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Overcoming the Global Challenges – Securing the World’s Food, Energy and Water
November 14 @ 6:00 PM – 7:30 PM
Invited Speaker: Dr. Adel Sharif.
Food, Energy and Water (FEW) are linked inextricably and are important requirements for national security and economic development of nations. To make enough food for a growing world population, more water and energy are needed. Ensuring water is accessible and clean for human consumption demands energy and diverts water resources from agriculture. Additionally producing energy requires water. Energy production is further constrained by the need to limit greenhouse gas emissions.
At the centre of the FEW nexus lies the global challenge of climate change and poverty. Critical to achieving sustainability and eradicating poverty is to have sustainable energy and water supplies that have little or no geographical or climatic condition constraints. This appears near impossible or far reaching given the current rate of consumption of the world’s energy and water resources and the status of scientific and technological development.
For energy, this is true because fossil based energy sources are available in certain places around the world which presents a geographical, logistical and political constraints. Additionally they have negative impact on the environment, which has resulted in the challenge of Climate Change. Renewable energy sources, on the other hand, whether solar, wind, tidal, hydropower, etc., though have much less negative impacts on the environment; they are not free from geographical and climatic constraints regardless of their development status. In other words, they are not available to every country, never mind their still high capital and installation costs, which can be restraining factors.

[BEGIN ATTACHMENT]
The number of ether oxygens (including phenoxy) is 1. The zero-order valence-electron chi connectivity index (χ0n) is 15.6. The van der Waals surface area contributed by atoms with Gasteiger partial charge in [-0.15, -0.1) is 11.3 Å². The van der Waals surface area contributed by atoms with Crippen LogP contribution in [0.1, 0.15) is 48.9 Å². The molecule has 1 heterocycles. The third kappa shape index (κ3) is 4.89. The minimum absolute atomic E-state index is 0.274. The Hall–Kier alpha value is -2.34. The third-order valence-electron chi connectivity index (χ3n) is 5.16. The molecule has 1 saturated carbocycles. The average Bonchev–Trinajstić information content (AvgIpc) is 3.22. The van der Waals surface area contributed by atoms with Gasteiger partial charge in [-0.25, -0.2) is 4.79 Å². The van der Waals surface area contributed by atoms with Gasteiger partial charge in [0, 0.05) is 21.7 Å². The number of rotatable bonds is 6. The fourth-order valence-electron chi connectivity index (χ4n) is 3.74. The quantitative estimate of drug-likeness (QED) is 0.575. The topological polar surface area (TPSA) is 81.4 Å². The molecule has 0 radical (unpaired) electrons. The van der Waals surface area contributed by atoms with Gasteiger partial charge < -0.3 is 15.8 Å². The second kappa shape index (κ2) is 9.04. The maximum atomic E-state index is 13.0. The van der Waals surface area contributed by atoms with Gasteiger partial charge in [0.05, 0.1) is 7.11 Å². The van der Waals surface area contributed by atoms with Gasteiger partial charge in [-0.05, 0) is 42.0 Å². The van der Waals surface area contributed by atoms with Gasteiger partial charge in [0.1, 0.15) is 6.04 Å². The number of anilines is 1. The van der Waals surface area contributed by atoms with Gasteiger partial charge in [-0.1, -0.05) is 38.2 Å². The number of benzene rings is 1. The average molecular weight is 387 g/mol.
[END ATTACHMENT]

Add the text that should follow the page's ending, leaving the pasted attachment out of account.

The global water situation is not different from that of energy. The most populated parts of the world suffer from water shortages and most of the larger cities in the world are located near the sea. Tapping into seawater was considered as an option solution for freshwater supply, but desalination is an energy intensive technology, which limits its use to wealthy and oil rich countries.
Hence low cost and secure energy is the key to a prosperous world. Low cost energy will impact water and food production positively as there is a plenty of water in the sea and there is little or no shortage of agricultural land. This will also have a positive effect on the environment and helps reducing the impact of climate change. Out of the box thinking suggests an energy source that has little or no constraints and that is Gravity. Gravity is everywhere with an infinite range and no geographical nor climatic limitations. Turning gravity to an exploitable energy source for electricity production and direct pumping, would present a great leap in technological advancement. Investigating the possibility of producing electricity using gravity is currently carried out by a limited number of researchers. If they succeed, the potential would be huge with a global impact and opportunities.
About the Speaker
Dr. Adel Sharif, CEng, FIChemE, Professor of Water and Renewable Energy Engineering at the University of Surrey. Dr Adel is a recipient of the Queen’s Prize for Water Research and the Medal for Best Innovations in Science and Technology awarded by the British Royal Society and other international awards. Dr Adel supervised more than 25 PhD theses and 55 MSc dissertations. He authored and co-authored more than 200 publications and more than 30 patents. He completed his first degree in Chemical Engineering, university of Baghdad in 1986; followed by MSc and PhD at Swansea University.